About 52% of Bulgarians determined to vote in upcoming elections: poll16 October 2011 | 19:48 | Centre for Analyses and Marketing/FOCUS News Agency
According to the results 22.6% will vote, but they have not yet decided for whom. 11.9% hesitate whether to go to the polls at all, while 12.5% say they will not vote. 1.3% of respondents did not answer the question.
Yuliy Pavlov with the Centre for Analyses and Marketing predicts a voter turnout of 55%-60%.
European Commissioner for Intentional Cooperation, Humanitarian Aid and Crisis Response Kristalina Georgieva is still the most popular politician in Bulgaria. The second place is occupied by both Prime Minister Boyko Borisov and Rosen Plevneliev, former regional development minister and presidential candidate of Borisov’s party Citizens for European Development of Bulgaria.
They are followed by Interior Minister Tsvetan Tsvetanov, Yordanka Fandakova, who runs for a second term as Sofia mayor, Stefan Danailov, Bulgarian socialists’ vice-presidential nominee, and Meglena Kuneva, an independent candidate for president.
The parliament has negative rating – 21.7% of respondents trust it, whereas 71.1% do not.
Bulgarian Orthodox Church has positive rating of 3%, while the army and police enjoy approval rating of around 40%.
35.6% of respondents have confidence in the government, 33.8% – in the president, 32% – in local authorities, 20.4% – in courts, and 19.4% – in prosecutor’s office.
20.2% of Bulgarian voters expect fair and democratic elections.
48.3% of respondents think irregularities are likely in some regions, but do not believe they will change election results.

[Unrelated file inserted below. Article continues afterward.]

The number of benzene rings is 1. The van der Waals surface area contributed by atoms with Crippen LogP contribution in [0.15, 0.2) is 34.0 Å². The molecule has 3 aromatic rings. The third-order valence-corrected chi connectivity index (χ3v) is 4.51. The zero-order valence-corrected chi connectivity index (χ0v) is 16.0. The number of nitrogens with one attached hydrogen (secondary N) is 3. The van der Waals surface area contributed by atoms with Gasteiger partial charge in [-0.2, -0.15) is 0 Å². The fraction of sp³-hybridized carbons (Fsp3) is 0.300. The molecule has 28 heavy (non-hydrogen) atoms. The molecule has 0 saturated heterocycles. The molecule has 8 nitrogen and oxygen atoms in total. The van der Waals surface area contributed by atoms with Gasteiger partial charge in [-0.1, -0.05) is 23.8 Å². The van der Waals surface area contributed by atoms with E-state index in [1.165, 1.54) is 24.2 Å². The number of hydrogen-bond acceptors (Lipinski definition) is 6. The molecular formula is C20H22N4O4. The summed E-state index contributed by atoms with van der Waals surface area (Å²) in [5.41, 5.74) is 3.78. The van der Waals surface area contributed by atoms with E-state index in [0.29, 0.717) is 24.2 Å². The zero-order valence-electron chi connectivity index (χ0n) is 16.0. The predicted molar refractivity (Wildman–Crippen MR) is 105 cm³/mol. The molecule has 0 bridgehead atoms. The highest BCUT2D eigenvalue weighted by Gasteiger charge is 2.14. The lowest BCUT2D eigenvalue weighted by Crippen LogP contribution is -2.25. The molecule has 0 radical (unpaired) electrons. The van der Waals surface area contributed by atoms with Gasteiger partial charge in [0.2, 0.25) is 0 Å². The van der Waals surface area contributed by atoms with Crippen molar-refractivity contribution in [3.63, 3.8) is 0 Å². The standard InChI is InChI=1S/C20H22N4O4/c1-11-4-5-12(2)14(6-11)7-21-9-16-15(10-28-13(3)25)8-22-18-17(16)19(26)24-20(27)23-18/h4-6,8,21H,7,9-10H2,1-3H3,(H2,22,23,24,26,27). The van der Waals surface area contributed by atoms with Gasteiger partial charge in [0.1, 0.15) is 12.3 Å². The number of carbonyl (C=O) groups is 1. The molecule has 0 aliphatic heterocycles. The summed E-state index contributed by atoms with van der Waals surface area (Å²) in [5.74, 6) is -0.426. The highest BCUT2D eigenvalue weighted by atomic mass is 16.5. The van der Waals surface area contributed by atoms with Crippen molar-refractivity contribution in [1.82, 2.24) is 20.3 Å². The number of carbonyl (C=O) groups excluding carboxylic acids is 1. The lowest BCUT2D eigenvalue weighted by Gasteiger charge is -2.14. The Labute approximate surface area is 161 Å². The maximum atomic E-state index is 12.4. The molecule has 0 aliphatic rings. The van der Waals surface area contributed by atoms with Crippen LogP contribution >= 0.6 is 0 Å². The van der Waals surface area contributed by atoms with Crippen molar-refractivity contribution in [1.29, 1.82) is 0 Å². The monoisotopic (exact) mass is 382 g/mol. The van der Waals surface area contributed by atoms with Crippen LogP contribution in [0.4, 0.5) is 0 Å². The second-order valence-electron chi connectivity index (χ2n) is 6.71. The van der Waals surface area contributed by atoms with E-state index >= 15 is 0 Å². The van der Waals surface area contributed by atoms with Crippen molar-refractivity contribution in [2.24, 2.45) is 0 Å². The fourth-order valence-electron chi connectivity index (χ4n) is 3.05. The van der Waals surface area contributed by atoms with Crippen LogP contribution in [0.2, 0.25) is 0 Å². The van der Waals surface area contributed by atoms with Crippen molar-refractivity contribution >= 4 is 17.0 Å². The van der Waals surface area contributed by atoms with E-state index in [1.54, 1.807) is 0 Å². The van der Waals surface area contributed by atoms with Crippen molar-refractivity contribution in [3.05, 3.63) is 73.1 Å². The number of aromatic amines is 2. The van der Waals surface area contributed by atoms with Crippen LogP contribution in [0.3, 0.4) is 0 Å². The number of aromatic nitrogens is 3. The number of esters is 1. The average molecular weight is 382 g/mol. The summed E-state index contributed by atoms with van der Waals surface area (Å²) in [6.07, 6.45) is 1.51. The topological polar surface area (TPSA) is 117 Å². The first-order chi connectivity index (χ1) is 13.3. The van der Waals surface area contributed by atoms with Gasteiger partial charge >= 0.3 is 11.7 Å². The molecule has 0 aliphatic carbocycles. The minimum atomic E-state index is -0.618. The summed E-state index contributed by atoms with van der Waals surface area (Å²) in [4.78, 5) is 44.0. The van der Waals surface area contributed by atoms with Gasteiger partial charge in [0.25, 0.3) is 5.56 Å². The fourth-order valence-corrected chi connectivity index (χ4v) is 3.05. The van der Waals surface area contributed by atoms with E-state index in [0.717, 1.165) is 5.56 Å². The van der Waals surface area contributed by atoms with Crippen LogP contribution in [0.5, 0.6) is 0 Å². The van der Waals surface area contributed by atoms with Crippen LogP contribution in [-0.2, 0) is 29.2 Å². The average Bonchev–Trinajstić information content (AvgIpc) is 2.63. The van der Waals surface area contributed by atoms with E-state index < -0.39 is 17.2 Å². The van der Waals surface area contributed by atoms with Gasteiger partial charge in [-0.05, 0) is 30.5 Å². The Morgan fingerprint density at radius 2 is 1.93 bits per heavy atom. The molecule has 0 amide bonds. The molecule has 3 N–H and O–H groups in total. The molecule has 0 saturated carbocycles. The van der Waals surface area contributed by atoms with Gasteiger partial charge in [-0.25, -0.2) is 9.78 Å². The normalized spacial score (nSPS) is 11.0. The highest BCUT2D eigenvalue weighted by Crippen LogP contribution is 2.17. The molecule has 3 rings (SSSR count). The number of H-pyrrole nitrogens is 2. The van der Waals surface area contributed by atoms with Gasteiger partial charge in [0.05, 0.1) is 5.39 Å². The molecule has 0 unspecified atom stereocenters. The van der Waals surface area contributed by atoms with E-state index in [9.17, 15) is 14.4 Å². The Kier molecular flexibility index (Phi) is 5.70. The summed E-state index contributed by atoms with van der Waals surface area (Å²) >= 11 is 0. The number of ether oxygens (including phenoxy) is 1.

According to 20.8% of respondents there will be gross irregularities in the elections and final results will be twisted, while 10.7% did not answer the question.
Most respondents, 85.9%, are not worried they might be mistreated over their political attitudes.
33.8% are concerned by the recent clashes in the southern village of Katunitsa and 10.5% say they have no worries. 35.4% describe the conflict in the village as civil dissatisfaction with the local Roma leader Kiril Rashkov’s actions and say there is no ethnic conflict. 43% believe dissatisfaction grew into an ethnic conflict and according to 15.1% the clash is ethnic – between Roma and Bulgarians.
60.6% believe the government has enough resources to guarantee the country’s peace, whereas 28.1% doubt it can.
82.4% of respondents would not vote in exchange for money, 5.2% say they would vote if offered at least BGN 500, and 1.6% would agree if offered at least BGN 50.
33.8% of Bulgarian voters would vote for the presidential ticket of the governing party Citizens for European Development of Bulgaria Rosen Plevneliev–Margarita Popova in the upcoming elections on October 23.
17.9% of respondents would vote for the socialist presidential and vice-presidential candidates Ivaylo Kalfin and Stefan Danailov and 9.7% would support independent candidates Meglena Kuneva and Lyubomir Hristov.
Ataka presidential ticket Volen Siderov–Pavel Shopov would gather 3% support. 2.5% of respondents would vote for the candidates of rightist Blue Coalition, 1.4% – for the nominees of VMRO-BND, and 0.5% – for the candidates of Order, Law and Justice.
The other presidential tickets collect less than 1% each.
If Rosen Plevneliev and Ivaylo Kalfin face each other in the runoff race, 44% of voters would prefer the former and 20% – the latter. 20.7% would not vote.
If the runoff vote is between Rosen Plevneliev and Meglena Kuneva, 41.8% would vote for the ruling party’s contender, while the independent candidate would gather 20.2%. Those who would not go to the polls are 21.2%.
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